Mars Resting, after Velázquez

“Mars Resting, after Velázquez”, 28″ x 16″, oil on panel

I’m working on another challenging figure study, this one by Diego Velázquez: “Mars Resting”, 1640, oil on canvas, located in the Museo del Prado, Madrid. The original is 70″ x 37″, and mine is a more modest 28″ x 16″ (the largest I can fit on my portable easel).

What I’m aiming to do in my version is to restore the painting to its original colours using pigments from the era (like lapis lazuli for ultramarine blue). Sections of the red cloth in the light, for example, have faded dramatically in the original leaving a pale, pink haze. There is a special glazing technique I’m applying to bring the reds back to their brilliance.  I describe it further down this page.

Below is my copy, in its current state (Feb 9, 2019) placed next to the original.

Notes on My Process

The images below show a glazing technique I’ve been using to restore the brilliance of some colours.

In the images below, you’ll see a detail from the folds of red cloth between the model’s legs.  Most tubes of red can’t produce the high intensity or chroma right out of the tube. I can’t mix white directly to the paint because that will just result in a pink. So an indirect approach is required.  I first painted the cloth as I imagined it to be (mostly cadmium red with a bit of cadmium yellow added in the highlights).  Then I applied an opaque lead white on top, with the thickest application appearing wherever I need the highlights. When that dries, I then return to cadmium red, applying thin glazes on top of the white.  The idea is that the white shines through the thin red glazes, making the cloth appear brighter than it is.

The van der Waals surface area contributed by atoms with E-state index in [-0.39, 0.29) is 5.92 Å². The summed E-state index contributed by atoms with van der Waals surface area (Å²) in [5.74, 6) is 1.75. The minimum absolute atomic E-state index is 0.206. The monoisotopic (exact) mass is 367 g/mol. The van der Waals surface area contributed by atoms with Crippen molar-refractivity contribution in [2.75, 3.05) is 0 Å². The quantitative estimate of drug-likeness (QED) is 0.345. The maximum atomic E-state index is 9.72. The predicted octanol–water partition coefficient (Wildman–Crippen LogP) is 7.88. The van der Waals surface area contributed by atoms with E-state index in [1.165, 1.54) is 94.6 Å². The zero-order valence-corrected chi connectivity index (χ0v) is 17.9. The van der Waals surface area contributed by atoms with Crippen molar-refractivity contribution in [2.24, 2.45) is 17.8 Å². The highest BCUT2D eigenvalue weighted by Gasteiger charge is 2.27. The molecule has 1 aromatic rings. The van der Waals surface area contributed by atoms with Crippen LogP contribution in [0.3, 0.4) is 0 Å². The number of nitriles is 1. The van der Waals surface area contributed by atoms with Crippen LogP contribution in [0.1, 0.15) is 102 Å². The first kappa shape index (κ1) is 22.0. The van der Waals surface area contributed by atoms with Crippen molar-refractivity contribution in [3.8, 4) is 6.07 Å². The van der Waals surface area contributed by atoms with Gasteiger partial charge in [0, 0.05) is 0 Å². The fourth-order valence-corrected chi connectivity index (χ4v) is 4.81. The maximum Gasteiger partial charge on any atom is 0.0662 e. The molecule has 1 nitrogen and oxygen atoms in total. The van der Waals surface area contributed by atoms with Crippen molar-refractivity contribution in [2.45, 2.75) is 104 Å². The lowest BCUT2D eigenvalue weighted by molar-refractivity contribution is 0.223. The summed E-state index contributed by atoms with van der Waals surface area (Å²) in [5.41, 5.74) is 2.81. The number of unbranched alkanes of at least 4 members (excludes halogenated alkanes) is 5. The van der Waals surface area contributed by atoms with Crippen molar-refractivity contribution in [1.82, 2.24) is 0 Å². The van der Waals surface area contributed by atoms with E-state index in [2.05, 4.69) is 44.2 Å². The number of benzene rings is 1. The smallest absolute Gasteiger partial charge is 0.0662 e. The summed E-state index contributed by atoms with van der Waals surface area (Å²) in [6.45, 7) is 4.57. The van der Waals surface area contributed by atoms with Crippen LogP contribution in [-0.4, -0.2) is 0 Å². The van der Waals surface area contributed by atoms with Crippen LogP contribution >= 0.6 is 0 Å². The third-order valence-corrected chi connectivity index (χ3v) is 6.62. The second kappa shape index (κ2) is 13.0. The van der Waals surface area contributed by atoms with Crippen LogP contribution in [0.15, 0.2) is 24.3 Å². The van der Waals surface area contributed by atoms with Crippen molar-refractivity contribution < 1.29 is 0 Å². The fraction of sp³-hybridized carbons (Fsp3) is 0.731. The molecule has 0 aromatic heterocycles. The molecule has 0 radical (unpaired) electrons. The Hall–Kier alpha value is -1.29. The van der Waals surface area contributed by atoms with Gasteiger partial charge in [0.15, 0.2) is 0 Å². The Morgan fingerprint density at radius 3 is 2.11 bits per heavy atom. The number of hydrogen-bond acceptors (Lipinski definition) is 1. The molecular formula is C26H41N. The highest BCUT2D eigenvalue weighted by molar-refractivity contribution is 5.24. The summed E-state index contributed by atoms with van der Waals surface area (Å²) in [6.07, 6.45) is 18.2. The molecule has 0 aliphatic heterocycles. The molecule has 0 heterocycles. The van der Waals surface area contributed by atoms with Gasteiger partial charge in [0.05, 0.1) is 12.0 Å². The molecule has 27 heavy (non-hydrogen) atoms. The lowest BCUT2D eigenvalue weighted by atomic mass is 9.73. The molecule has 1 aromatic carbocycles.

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More About the Painting

This work was considered a satire on his contemporaries’ reverence for mythological themes. Instead of venerating the god of war, here Velázquez makes him a bit of a joke. The real life model was a professional clown/buffoon. And the long moustache on his Mars was said to be: “grotesquely accentuating his mood of depression.” What I especially love about the painting is how Velázquez made the edges of his figure disappear into the background (especially in the arms). In places, the skin appears as soft and supple as melting butter. Not what you’d expect of a warrior.

Below are some images that were said to have inspired this painting:

  • The famous Ares Ludovisi (aka Ludovisi Mars), a second-century Roman copy of a late fourth-century BCE Greek original, rediscovered in 1622.  (Museo Nazionale, Rome).
  • Michelangelo’s “Il Pensieroso” statue, (The Thoughtful One), 1525-1534, in the Tomb of Lorenzo di Piero de Medici
  • “Man with a Golden Helmet”, c. 1650, formerly attributed to Rembrandt but today considered to be by someone in his circle.

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